Advanced Census Data Analysis in Excel

Welcome to the video tutorial on using Census
data in Excel. I am Alexandra Barker, Data Dissemination
Specialist with the Census Bureau. During this tutorial, you will learn about
how to perform advanced analysis of Census data using Excel. The vast majority of time Excel as it is provides
you with what you need to access, combine, query, transform, visualize, and otherwise
play with your Census data using the visualizations, formulas, and functions. There are however our advanced tools for statistical
analysis that you can turn on as add-ins. You do not need to download anything! You just need to turn it on. Doing so will give you tools for regression
testing, histograms, ANOVA, correlation and covariance, exponential smoothing, F-Tests,
Z-tests, and T-tests, Fourier analysis, moving averages, rank and percentile summaries, sampling,
and a more sophisticated random number generator than a standard function. But going through all of these statistical
functions and methods is beyond the scope of this training, so I will just give you
a basic idea of how it can be used with a few examples. Will we need both the add-on and do some basic
analysis on income table downloaded from the American FactFinder. So let’s start. The table that you see right now I downloaded
through the “Community Facts” option in American FactFinder. It’s a table that compares the median household
income by state. Once it’s downloaded in Excel, all I have
to remember is to always format as “Table.” So when you click here you can always format
as table and you’ll be able to unlock great features in Excel. To enable now the add-in, we’re gonna click
on “File,” then we’re gonna go to options and choose “Add-ins.” If you do not see the Analysis ToolPak, you
can always go to “Manage Add-ins” and click “Go.” And then you can check the Analysis ToolPak
and click “OK.” So now when you click in “Data” you’ll see
that’s now available for you. We will first look at descriptive statistics
which describe the main features of a data set. They are the basic statistics you would generally
want to start with even if you were doing more sophisticated analysis of data. Descriptive statistics provide, for example,
information about the central tendency, variability, and overall shape of your data in just a few
clicks. First, select your income table. Next, from the “Data” tab, click in “Data
Analysis,” select “Descriptive Statistics,” and click “OK.” You need to select an “Input Range” and for
this example we want it to be all the income from the column “Median Household Income.” Make sure it’s grouped by column for your
output options. You want it to be a new worksheet and I’m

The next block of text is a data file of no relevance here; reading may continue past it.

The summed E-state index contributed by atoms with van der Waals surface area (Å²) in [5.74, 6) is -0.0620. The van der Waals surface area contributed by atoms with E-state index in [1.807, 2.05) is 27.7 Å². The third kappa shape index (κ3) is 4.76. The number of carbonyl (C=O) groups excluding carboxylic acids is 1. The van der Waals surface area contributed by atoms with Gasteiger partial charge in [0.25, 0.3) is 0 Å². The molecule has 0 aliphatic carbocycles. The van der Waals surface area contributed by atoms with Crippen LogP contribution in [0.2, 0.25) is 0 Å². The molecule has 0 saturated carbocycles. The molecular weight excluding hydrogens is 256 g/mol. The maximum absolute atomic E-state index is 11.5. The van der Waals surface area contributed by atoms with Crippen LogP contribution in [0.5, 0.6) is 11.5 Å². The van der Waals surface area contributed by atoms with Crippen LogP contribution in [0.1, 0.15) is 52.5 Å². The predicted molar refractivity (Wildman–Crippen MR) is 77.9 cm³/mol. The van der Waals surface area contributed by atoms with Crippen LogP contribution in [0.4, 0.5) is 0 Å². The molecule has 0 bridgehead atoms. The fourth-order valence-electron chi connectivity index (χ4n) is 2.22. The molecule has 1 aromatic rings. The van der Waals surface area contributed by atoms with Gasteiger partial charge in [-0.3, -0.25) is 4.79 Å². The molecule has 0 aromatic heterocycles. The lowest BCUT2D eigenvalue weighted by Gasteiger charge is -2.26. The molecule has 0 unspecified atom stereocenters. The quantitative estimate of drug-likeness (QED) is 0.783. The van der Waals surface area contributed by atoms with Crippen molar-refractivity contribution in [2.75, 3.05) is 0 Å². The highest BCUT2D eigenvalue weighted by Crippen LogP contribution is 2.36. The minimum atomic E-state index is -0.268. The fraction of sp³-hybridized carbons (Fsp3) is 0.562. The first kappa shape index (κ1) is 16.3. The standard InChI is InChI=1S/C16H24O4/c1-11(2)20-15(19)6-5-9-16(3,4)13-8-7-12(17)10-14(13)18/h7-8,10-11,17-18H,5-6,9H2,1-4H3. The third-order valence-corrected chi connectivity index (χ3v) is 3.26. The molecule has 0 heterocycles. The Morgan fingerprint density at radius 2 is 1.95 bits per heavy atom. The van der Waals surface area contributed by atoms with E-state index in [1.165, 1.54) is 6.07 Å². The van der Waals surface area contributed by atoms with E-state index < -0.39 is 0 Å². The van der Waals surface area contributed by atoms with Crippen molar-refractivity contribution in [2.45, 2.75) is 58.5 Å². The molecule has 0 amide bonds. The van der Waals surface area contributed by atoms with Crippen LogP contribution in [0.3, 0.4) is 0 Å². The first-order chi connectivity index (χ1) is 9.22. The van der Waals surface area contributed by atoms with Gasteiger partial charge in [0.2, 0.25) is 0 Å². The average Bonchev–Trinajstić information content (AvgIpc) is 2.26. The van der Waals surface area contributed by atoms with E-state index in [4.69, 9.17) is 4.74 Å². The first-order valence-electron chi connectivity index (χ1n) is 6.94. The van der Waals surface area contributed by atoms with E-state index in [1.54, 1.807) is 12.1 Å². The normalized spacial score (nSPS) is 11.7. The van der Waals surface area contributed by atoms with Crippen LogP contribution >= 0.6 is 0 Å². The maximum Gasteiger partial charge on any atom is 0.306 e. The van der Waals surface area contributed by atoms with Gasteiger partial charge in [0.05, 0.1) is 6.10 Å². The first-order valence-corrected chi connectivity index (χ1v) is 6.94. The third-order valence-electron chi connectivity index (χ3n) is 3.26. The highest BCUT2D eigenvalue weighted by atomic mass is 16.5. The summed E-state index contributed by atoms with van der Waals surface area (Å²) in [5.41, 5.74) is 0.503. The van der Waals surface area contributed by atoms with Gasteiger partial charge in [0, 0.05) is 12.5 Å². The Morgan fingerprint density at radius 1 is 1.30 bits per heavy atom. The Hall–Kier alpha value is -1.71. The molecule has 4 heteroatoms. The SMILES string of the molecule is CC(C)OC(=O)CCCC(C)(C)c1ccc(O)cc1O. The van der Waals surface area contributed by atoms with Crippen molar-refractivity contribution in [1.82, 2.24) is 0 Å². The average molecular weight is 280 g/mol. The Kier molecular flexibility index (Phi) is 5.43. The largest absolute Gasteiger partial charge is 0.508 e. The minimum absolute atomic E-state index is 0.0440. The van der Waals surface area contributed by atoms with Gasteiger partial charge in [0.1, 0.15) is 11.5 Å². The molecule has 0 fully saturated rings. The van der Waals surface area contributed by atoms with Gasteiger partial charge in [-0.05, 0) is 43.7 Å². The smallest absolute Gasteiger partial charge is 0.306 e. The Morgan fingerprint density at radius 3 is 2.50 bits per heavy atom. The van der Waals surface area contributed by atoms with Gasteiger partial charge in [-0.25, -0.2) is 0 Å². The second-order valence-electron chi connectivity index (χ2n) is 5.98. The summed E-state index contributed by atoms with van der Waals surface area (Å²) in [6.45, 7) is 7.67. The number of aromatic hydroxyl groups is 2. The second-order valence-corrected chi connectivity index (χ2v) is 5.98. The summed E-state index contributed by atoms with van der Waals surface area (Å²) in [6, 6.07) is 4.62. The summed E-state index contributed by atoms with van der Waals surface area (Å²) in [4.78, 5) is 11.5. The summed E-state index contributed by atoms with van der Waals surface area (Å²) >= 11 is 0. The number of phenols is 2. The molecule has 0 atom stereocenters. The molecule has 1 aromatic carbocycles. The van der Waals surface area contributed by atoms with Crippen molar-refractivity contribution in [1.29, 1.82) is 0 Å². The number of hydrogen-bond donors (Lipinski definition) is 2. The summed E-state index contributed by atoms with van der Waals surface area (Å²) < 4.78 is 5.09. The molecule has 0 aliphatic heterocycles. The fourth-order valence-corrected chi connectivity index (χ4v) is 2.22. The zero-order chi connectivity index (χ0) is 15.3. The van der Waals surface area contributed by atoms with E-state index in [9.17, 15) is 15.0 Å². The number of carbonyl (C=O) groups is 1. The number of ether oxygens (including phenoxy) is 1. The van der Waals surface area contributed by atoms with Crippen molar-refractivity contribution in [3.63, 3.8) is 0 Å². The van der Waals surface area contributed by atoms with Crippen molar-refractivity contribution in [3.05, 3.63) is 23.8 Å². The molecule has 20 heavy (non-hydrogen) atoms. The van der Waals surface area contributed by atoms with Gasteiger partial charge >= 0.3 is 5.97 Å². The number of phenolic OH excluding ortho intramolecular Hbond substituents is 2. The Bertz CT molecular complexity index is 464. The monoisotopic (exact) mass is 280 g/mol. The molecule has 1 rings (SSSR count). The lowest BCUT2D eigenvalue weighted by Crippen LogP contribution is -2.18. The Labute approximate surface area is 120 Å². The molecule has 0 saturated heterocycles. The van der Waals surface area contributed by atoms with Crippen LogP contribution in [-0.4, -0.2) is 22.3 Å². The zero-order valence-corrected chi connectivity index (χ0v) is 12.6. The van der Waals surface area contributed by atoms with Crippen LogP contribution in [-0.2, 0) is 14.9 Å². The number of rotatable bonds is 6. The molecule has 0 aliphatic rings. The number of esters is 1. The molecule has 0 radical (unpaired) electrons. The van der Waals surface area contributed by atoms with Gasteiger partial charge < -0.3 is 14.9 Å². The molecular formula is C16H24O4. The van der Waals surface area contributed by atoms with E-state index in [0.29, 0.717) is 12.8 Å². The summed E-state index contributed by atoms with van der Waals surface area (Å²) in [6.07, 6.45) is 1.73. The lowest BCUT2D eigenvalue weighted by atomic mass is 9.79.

naming it “Descriptive Stats.” It’s important to check “Summary statistics.” After you do this, click “OK.” You will now have a new tab called “Descriptive
Stats.” Again, these are useful for your first glance
at the data to initiate your statistical analysis. Now if you want to tell the number of occurrences
of a value or a range in a data set, your best option is to use the histogram chart. You may recall from school that sometimes
letter grades were distributed in odd boundaries. Chances are good that your teacher used a
histogram to determine those letter grade boundaries and the number of scores that fell
in the range. In this case, we are going to look at how
the median income data is distributed. We’ll create a column of bins where we want
the data to fit. So somewhere in this spreadsheet we need to
enter in separate rows on a column the bin numbers. So let’s do that. Let’s go back to the income table and create
a bin. And our ranges will be 40,000, 50,000, 60,000,
and my last one will be 70,000. I’m just making up these ranges just for this
example. Now let’s go back to the “Data” tab and click
on the “Data Analysis” tool. We’re gonna choose the histogram here in the
bottom and then click OK. Let’s select income data for the “Input Range.” Now let’s select our “Bin Range.” Now I have to select some empty space on the
spreadsheet for the “Output Range.” Now let’s click the “Chart Output” box right
here on the bottom – and don’t forget this option – and just click “OK.” So what you see now is a histogram that we
just created using the Data Analysis tool. So now let’s move on to sampling. The Data Analysis tool makes it super simple
to get samples from a population. Although this is a very small amount of data,
within 51 data points, you can imagine if you are doing research on a data set with
hundreds, thousands, tens of thousands of data points, getting a random sample from
such a large data set – it’s not that easy. So even though this is a trivial example it
is good to know how it’s done. So let’s go to the Data Analysis tool. Let’s choose “Sampling” and click “OK.” Our Input Range – it’s just gonna be the income
again. I want a “Random” sample, so let’s indicate
the number of samples and for that will be 5. And then you have to select an Output Range,
so I need 5 spaces for my output and I need to select 5 different cells. Then click “OK.” Now you have your sample with no complex formula,
no macros, and no repetitive operations required. This concludes our overview on how to conduct
advanced analysis of Census data in Excel. For more video tutorials visit
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